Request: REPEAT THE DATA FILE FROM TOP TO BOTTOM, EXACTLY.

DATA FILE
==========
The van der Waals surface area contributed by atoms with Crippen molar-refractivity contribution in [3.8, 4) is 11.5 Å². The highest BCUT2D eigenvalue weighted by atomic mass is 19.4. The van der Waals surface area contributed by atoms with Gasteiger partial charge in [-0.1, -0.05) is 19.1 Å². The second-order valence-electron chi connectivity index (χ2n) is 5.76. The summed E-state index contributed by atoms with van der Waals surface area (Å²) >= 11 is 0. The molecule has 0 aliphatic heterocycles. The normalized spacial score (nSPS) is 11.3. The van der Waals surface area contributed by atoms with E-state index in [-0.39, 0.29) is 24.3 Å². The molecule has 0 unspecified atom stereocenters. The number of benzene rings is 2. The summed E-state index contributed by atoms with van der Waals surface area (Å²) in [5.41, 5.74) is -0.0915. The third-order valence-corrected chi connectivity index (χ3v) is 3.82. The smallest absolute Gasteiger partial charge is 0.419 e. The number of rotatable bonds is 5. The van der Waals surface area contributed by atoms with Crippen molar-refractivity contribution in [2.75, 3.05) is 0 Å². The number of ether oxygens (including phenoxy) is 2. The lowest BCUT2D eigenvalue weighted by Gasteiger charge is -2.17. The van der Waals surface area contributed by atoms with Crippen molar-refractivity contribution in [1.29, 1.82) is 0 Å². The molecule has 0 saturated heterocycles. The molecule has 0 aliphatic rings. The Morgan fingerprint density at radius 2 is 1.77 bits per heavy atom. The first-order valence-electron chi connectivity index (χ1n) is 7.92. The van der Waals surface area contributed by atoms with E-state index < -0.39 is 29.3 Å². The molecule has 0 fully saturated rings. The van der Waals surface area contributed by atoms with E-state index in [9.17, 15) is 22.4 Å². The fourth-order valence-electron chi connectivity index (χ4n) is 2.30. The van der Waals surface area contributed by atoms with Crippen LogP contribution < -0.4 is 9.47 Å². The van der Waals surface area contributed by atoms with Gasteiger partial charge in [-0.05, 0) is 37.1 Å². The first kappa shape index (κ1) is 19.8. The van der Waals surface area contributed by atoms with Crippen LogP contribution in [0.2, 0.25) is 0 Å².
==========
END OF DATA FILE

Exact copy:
The van der Waals surface area contributed by atoms with Crippen molar-refractivity contribution in [3.8, 4) is 11.5 Å². The highest BCUT2D eigenvalue weighted by atomic mass is 19.4. The van der Waals surface area contributed by atoms with Gasteiger partial charge in [-0.1, -0.05) is 19.1 Å². The second-order valence-electron chi connectivity index (χ2n) is 5.76. The summed E-state index contributed by atoms with van der Waals surface area (Å²) >= 11 is 0. The molecule has 0 aliphatic heterocycles. The normalized spacial score (nSPS) is 11.3. The van der Waals surface area contributed by atoms with E-state index in [-0.39, 0.29) is 24.3 Å². The molecule has 0 unspecified atom stereocenters. The number of benzene rings is 2. The summed E-state index contributed by atoms with van der Waals surface area (Å²) in [5.41, 5.74) is -0.0915. The third-order valence-corrected chi connectivity index (χ3v) is 3.82. The smallest absolute Gasteiger partial charge is 0.419 e. The number of rotatable bonds is 5. The van der Waals surface area contributed by atoms with Crippen molar-refractivity contribution in [2.75, 3.05) is 0 Å². The number of ether oxygens (including phenoxy) is 2. The lowest BCUT2D eigenvalue weighted by Gasteiger charge is -2.17. The van der Waals surface area contributed by atoms with Crippen molar-refractivity contribution in [1.29, 1.82) is 0 Å². The molecule has 0 saturated heterocycles. The molecule has 0 aliphatic rings. The Morgan fingerprint density at radius 2 is 1.77 bits per heavy atom. The first-order valence-electron chi connectivity index (χ1n) is 7.92. The van der Waals surface area contributed by atoms with E-state index < -0.39 is 29.3 Å². The molecule has 0 fully saturated rings. The van der Waals surface area contributed by atoms with E-state index in [9.17, 15) is 22.4 Å². The fourth-order valence-electron chi connectivity index (χ4n) is 2.30. The van der Waals surface area contributed by atoms with Crippen LogP contribution < -0.4 is 9.47 Å². The van der Waals surface area contributed by atoms with Gasteiger partial charge in [-0.05, 0) is 37.1 Å². The first kappa shape index (κ1) is 19.8. The van der Waals surface area contributed by atoms with Crippen LogP contribution in [0.2, 0.25) is 0 Å².